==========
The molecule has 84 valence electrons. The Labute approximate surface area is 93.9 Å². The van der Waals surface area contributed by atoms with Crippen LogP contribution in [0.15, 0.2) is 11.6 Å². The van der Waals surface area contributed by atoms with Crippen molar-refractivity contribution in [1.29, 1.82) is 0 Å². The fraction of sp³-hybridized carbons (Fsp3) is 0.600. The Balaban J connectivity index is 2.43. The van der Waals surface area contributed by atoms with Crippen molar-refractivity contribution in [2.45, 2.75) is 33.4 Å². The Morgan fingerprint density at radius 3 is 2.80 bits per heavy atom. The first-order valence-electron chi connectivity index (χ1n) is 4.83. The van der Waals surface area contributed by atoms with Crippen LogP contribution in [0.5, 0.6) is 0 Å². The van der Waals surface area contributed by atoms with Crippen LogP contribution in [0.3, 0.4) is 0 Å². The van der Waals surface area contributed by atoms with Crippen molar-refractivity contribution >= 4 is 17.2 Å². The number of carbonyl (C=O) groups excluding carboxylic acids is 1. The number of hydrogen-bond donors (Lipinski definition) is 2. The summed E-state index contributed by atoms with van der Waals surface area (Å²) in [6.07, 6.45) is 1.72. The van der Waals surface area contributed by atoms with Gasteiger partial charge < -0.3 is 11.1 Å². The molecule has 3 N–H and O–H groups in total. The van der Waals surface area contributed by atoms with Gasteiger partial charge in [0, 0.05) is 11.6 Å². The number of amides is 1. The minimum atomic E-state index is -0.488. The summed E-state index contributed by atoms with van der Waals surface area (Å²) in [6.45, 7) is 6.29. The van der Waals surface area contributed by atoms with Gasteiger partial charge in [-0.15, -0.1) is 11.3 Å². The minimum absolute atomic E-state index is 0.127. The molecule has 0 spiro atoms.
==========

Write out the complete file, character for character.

The molecule has 84 valence electrons. The Labute approximate surface area is 93.9 Å². The van der Waals surface area contributed by atoms with Crippen LogP contribution in [0.15, 0.2) is 11.6 Å². The van der Waals surface area contributed by atoms with Crippen molar-refractivity contribution in [1.29, 1.82) is 0 Å². The fraction of sp³-hybridized carbons (Fsp3) is 0.600. The Balaban J connectivity index is 2.43. The van der Waals surface area contributed by atoms with Crippen molar-refractivity contribution in [2.45, 2.75) is 33.4 Å². The Morgan fingerprint density at radius 3 is 2.80 bits per heavy atom. The first-order valence-electron chi connectivity index (χ1n) is 4.83. The van der Waals surface area contributed by atoms with Crippen LogP contribution in [0.5, 0.6) is 0 Å². The van der Waals surface area contributed by atoms with Crippen LogP contribution in [0.3, 0.4) is 0 Å². The van der Waals surface area contributed by atoms with Crippen molar-refractivity contribution >= 4 is 17.2 Å². The number of carbonyl (C=O) groups excluding carboxylic acids is 1. The number of hydrogen-bond donors (Lipinski definition) is 2. The summed E-state index contributed by atoms with van der Waals surface area (Å²) in [6.07, 6.45) is 1.72. The van der Waals surface area contributed by atoms with Gasteiger partial charge < -0.3 is 11.1 Å². The molecule has 3 N–H and O–H groups in total. The van der Waals surface area contributed by atoms with Gasteiger partial charge in [0, 0.05) is 11.6 Å². The number of amides is 1. The minimum atomic E-state index is -0.488. The summed E-state index contributed by atoms with van der Waals surface area (Å²) in [6.45, 7) is 6.29. The van der Waals surface area contributed by atoms with Gasteiger partial charge in [-0.15, -0.1) is 11.3 Å². The minimum absolute atomic E-state index is 0.127. The molecule has 0 spiro atoms.